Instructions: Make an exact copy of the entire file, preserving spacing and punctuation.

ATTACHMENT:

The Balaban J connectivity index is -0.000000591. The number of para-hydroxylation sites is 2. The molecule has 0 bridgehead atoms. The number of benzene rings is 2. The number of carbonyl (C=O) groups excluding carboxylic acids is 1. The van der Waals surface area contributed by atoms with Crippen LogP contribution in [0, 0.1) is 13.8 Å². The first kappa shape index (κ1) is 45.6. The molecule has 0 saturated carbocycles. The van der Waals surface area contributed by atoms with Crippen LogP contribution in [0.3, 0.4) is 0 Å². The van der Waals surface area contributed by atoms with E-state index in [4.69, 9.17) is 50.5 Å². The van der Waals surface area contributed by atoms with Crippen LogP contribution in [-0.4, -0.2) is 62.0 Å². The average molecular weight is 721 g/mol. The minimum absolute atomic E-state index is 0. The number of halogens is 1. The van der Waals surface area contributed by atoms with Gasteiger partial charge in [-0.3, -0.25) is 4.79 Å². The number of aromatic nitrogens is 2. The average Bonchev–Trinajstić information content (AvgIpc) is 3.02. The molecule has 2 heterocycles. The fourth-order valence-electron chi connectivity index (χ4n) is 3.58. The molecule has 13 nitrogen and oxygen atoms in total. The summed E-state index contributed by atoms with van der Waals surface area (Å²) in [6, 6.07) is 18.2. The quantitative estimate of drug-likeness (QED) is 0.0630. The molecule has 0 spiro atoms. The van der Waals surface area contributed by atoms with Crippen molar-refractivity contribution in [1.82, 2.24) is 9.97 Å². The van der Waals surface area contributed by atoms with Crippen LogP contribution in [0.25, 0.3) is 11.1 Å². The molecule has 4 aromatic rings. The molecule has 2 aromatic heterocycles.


The Balaban J connectivity index is -0.000000591. The number of para-hydroxylation sites is 2. The molecule has 0 bridgehead atoms. The number of benzene rings is 2. The number of carbonyl (C=O) groups excluding carboxylic acids is 1. The van der Waals surface area contributed by atoms with Crippen LogP contribution in [0, 0.1) is 13.8 Å². The first kappa shape index (κ1) is 45.6. The molecule has 0 saturated carbocycles. The van der Waals surface area contributed by atoms with Crippen LogP contribution in [0.3, 0.4) is 0 Å². The van der Waals surface area contributed by atoms with E-state index in [4.69, 9.17) is 50.5 Å². The van der Waals surface area contributed by atoms with Crippen LogP contribution in [-0.4, -0.2) is 62.0 Å². The average molecular weight is 721 g/mol. The minimum absolute atomic E-state index is 0. The number of halogens is 1. The van der Waals surface area contributed by atoms with Gasteiger partial charge in [-0.3, -0.25) is 4.79 Å². The number of aromatic nitrogens is 2. The average Bonchev–Trinajstić information content (AvgIpc) is 3.02. The molecule has 2 heterocycles. The fourth-order valence-electron chi connectivity index (χ4n) is 3.58. The molecule has 13 nitrogen and oxygen atoms in total. The summed E-state index contributed by atoms with van der Waals surface area (Å²) in [6, 6.07) is 18.2. The quantitative estimate of drug-likeness (QED) is 0.0630. The molecule has 0 spiro atoms. The van der Waals surface area contributed by atoms with Crippen molar-refractivity contribution in [1.82, 2.24) is 9.97 Å². The van der Waals surface area contributed by atoms with Crippen LogP contribution in [0.25, 0.3) is 11.1 Å². The molecule has 4 aromatic rings. The molecule has 2 aromatic heterocycles.